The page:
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Southern Arizona Memorial Gem: Marana Mortuary

I am excited to share that we have a NEW location for natural burial in Southern Arizona: located at the Marana Mortuary and Cemetery in Marana, just northwest of Tucson. I recently met with Douglas Joseph, Funeral Director Manager and Larry VanHorn, Director of Outreach & Marketing, to discuss this welcome news.

Where the farmer parked his tractor.

Where the farmer parked his tractor.

When you visit their facility, you are surrounded by agricultural land and views of the Tortolita mountains. Cows stand like sentries by big old mesquite trees near the natural burial section of the cemetery. Larry shared that the first natural burial to occur in their cemetery was for a local farmer who liked to park his tractor and rest a bit under the shade of this tree. This location thus made perfect sense for his family to provide his final resting place.

Marana Mortuary & Cemetery offers an open, spacious and at once welcoming series of spaces for families to either make arrangements for, grieve, honor or celebrate the lives of their departed. The architecture is modern, the colors are cheerful, plus the interior spaces are all open and flooded by soothing natural light. (Definitely not the gloomy funeral parlor that might come to mind, with doilies and frumpy upholstery!) What I really appreciate is the non-corporate, completely genuine and caring demeanor of everyone I meet when I’ve visited this special place. The calm and pleasing physical environment is merely the icing on the cake.

Entryway at Marana Mortuary

Entryway at Marana Mortuary

Here is bit of the conversation Larry graciously shared with me:

KB: What makes Marana Mortuary and Cemetery unique among other funeral service providers in southern Arizona?

LVH: We are unique because we are only two years old and innovative; with fourteen acres to expand into so we can create new areas of interment and inurnment. We offer several options for cremated remains to be placed in , such as glass front niches indoors, brick niches outdoors or estates. We have a small and friendly staff with a combined experience of over 100 years in the funeral industry. We treat each family with respect and dignity, regardless of their finances. Plus, we are situated in a beautiful country setting.

KB: When did you begin offering green burial and how are families receiving it as a new option?

LVH: We started the project in October 2013 and opened the new portion of the cemetery in January 2014. Most families we serve have expressed an interest and think it is a good idea. Last week, we already experienced our fourth natural burial.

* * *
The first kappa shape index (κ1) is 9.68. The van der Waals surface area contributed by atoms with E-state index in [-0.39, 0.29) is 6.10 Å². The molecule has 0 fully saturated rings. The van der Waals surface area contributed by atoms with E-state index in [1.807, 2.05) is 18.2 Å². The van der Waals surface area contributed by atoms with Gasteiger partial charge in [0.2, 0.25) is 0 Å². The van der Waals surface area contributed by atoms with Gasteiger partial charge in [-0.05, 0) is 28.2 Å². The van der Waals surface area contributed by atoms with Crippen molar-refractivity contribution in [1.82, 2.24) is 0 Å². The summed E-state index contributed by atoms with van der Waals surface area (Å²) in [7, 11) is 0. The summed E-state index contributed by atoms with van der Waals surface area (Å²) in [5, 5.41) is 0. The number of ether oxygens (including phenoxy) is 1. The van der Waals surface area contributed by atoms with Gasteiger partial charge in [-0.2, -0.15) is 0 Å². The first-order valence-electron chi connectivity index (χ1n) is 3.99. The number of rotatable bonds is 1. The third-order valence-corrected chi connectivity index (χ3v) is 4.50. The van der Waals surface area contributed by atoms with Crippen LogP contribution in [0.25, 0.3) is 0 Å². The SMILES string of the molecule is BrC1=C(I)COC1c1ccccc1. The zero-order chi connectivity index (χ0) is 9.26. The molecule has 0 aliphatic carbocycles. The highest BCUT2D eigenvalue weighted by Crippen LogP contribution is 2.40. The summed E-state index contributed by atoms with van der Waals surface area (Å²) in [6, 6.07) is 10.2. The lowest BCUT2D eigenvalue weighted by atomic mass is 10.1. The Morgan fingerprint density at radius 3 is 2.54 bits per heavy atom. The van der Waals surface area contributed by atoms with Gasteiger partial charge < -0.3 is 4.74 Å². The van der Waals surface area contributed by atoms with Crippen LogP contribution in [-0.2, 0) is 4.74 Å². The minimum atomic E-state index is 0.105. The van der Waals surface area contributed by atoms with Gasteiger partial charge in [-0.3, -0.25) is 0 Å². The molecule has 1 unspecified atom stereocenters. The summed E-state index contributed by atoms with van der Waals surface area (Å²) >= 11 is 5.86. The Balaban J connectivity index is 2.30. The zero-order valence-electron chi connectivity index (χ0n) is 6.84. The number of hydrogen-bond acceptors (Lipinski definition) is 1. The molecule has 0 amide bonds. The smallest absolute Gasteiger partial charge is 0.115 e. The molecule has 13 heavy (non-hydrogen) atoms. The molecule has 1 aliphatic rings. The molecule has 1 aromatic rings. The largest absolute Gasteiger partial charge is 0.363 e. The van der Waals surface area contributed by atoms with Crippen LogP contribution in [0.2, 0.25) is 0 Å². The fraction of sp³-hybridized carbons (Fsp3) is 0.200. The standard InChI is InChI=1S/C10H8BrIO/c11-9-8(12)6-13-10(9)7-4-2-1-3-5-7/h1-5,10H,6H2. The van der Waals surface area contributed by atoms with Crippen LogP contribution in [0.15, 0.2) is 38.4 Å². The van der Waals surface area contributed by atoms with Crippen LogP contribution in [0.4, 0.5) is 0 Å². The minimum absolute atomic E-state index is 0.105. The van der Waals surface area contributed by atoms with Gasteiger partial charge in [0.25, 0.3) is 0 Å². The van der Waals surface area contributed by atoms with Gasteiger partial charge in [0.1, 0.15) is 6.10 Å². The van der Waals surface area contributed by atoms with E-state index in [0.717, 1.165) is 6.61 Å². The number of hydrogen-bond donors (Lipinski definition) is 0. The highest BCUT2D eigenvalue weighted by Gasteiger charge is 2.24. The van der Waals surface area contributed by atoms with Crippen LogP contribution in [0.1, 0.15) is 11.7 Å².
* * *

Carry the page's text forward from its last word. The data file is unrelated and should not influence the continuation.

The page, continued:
KB: Congratulations! I imagine families appreciate knowing they have this option. You’ve mentioned your chapel is a community gathering place for ceremonies and celebrations beyond remembrance. Can you explain more?

LVH: Our chapel is available for community events of all kinds. For example, those we’ve had range from dance practice, quilting groups, church functions, prayer and bible study groups, non-profit functions and a couple of weddings.

The chapel set for guests.

The chapel set for guests.

KB: That is wonderful! The space is so beautiful I can see how a variety of groups would enjoy it. Can you share any advice for individuals or families as they handle funeral or memorial arrangements for their personal plans or in support of others?

LVH: First, to pre-plan if possible with a Thoughtful Decision Guide (TDG) – which includes pre-planning information for individuals like vital statistics and final wishes you would like fulfilled. We offer these to families at no charge. You can fill this out and make arrangement choices to lock in a price and ease the financial burden on the family. This may also control over spending because of grief or guilt. I also recommend having some type of public memorial or celebration of life. This service optimally includes a circle of family or close kin AND their community of friends. I think it is often overlooked how, if folks choose not to have a public service or memorial, for the next several months the principle mourner(s) may encounter people in the community who just found out or didn’t know about the passing. This may present more of a series of emotional challenges than holding one big meaningful and supportive celebration. We encourage families to find a sense of completion in honoring the life lived — within their community circles — by offering a range of options for holding services or memorials.

KB: This is clear in the work you and your team are doing, Larry. Thank you for sharing your time and knowledge with us today! I look forward to hearing more about your innovative work and seeing our community benefit from what you offer.

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